Mitesh Mody, CEO, Bhavna Electronics, throws light on the company’s distributional status. “Our distribution strategy varies as per the geographical conditions of respective areas. Since India is a large country, one cannot subsist without succour from competent distributors to strike remote and underdeveloped areas, where at present, demand may be less but the future is incredibly bright. On the other hand, due to sharp global competition and in order to provide services of international standard to customers such as on-time delivery, R&D support and technical support, we prefer to supply directly to many industries. It is the faraway corners of India that require distributors the most,” he reveals.
Sometimes, it is the distributor who helps his principal to gain an edge in the market. Since distributors are in direct contact with consumers, often, even bulk buyers get in touch with the former. Reaching those bulk-buying consumers requires coordination with the appropriate distributor. “We liaison with those dealers who do not possess retail outlets and are directly supplying to end-users like state electricity boards, railways or big companies. They look after the procurement of orders, delivery, inspection clearance, acceptance of material, payment, etc,” discloses Sharma. A good distributor, hence, becomes the face of the company and begets his principal business.
The other major issue is that of deciding on the number of distributors to be deployed in a particular region. This is a weighty issue because in India, only a handful of companies choose enterprise resource planning (ERP) systems to constantly stay in touch with their distributors. The most common means of communication between the two parties are still the telephone and the Internet. A company having distributors spanning several regions can face problems in communication without an ERP. In order to evade confusion, many companies opt for a multi-tier distribution model. They hire a big distributor for a particular region and then that distributor further engages smaller distributors. The company only maintains contact with the main distributor and the distributor manages the channel below him by himself. This method spares the principal time, money, confusion, mismanagement and delay.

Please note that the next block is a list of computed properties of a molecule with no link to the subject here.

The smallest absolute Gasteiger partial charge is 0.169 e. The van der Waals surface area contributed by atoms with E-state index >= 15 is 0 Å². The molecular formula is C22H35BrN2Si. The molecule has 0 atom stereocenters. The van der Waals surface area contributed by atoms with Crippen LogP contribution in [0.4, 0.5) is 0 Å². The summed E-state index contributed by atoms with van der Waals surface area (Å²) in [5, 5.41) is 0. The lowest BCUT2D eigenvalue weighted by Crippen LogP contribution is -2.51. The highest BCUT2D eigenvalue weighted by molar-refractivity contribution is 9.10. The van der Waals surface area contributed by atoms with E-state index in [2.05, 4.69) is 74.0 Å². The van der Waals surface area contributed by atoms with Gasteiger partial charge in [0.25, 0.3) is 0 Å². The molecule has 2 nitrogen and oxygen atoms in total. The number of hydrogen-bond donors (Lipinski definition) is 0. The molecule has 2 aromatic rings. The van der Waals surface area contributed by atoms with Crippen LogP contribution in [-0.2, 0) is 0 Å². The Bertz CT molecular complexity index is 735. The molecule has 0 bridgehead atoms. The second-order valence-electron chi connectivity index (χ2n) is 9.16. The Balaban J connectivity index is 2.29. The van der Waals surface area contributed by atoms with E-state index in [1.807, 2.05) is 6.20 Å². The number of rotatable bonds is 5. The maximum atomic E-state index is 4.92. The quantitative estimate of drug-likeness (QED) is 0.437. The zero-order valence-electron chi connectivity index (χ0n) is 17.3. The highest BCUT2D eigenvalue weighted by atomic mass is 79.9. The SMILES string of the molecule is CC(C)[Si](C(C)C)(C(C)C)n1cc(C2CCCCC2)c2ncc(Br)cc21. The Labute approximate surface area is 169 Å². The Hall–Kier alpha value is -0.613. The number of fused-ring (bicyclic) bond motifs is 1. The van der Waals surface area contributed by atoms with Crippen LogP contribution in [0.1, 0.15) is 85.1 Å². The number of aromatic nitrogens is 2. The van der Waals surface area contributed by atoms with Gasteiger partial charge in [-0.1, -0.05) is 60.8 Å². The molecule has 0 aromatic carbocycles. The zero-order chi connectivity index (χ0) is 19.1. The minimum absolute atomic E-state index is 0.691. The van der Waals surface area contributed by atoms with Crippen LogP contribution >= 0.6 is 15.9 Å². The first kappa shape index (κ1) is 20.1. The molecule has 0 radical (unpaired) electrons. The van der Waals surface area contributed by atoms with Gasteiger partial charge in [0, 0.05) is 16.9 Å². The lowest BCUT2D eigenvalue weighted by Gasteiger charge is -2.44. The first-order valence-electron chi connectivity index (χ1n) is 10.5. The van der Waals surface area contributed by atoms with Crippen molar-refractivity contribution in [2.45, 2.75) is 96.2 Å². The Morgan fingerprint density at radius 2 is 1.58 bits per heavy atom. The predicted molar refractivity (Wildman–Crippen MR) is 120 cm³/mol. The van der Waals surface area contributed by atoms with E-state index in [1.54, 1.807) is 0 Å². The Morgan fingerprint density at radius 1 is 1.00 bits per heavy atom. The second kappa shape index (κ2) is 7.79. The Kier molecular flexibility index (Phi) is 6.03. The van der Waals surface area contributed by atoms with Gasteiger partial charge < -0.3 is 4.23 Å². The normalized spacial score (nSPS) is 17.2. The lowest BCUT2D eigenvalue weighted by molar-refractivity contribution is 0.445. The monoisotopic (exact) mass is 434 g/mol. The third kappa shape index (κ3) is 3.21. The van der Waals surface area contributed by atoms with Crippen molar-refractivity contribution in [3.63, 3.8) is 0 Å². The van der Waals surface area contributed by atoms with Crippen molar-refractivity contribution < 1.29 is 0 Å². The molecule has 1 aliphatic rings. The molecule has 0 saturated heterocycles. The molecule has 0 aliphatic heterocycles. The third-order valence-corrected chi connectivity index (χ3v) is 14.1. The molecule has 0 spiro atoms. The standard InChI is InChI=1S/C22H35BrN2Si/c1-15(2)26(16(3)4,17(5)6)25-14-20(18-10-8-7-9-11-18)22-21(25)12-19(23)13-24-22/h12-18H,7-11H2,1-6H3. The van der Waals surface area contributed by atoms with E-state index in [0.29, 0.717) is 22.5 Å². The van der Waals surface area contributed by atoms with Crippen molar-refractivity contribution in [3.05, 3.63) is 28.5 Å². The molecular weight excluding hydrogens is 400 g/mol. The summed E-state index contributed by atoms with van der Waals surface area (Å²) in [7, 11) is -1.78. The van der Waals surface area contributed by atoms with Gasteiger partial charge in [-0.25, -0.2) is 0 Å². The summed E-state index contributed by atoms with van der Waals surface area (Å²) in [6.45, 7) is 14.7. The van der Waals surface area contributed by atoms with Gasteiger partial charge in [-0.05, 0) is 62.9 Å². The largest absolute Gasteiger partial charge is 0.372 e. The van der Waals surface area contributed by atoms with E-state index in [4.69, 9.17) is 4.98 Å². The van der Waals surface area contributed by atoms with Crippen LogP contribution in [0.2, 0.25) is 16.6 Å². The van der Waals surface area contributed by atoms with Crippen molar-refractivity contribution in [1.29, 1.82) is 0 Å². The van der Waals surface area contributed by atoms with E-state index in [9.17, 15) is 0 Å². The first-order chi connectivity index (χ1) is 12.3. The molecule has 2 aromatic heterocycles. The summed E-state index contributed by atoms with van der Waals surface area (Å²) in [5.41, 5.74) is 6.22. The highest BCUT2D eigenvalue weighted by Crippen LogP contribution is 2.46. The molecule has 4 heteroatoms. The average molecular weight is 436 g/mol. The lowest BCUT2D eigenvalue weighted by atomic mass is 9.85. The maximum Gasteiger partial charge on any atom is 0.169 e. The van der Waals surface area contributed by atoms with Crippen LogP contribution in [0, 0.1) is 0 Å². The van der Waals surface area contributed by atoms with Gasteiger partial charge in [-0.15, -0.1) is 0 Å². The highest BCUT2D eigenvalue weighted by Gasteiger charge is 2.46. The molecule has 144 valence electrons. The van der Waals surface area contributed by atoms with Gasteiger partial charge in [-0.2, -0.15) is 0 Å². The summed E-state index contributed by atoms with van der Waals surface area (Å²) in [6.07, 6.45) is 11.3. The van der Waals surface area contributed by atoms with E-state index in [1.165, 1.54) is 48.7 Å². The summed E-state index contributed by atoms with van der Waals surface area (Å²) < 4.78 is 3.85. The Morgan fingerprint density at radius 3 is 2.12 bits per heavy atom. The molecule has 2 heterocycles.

The question of ethics
Distributors are at an advantage, being directly in contact with consumers. They can use their influence to get more business for manufacturers or maliciously ignore earnest business queries if they so desire. That brings us to the matter of ethics in the supply chain. “We want the distribution model to consider the benefits of everyone involved by safeguarding our interests and stressing on the ethical conduct of distributors,” Ghouse remarks.
An ethical distributor should handle the queries of clients as per company standards. He must provide punctual delivery of goods, replace malfunctioning products and repair them with absolute adherence to the principal’s guidelines. These steps help companies in retaining their customers. The secret weapons of distributors are geographical coverage and direct acquaintanceship with customers, giving them the power to transport their principals to revenue-inspired nirvana or push the latter into the abyss of losses through malignancy. The key is to choose discerningly and to monitor business dealings carefully, right from the beginning. It is evident that the importance of channel partners will only get accentuated in the future. As they gain ground, more and more manufacturers will decide to opt for distributors in order to beat the competition.
Electronics Bazaar, South Asia’s No.1 Electronics B2B magazine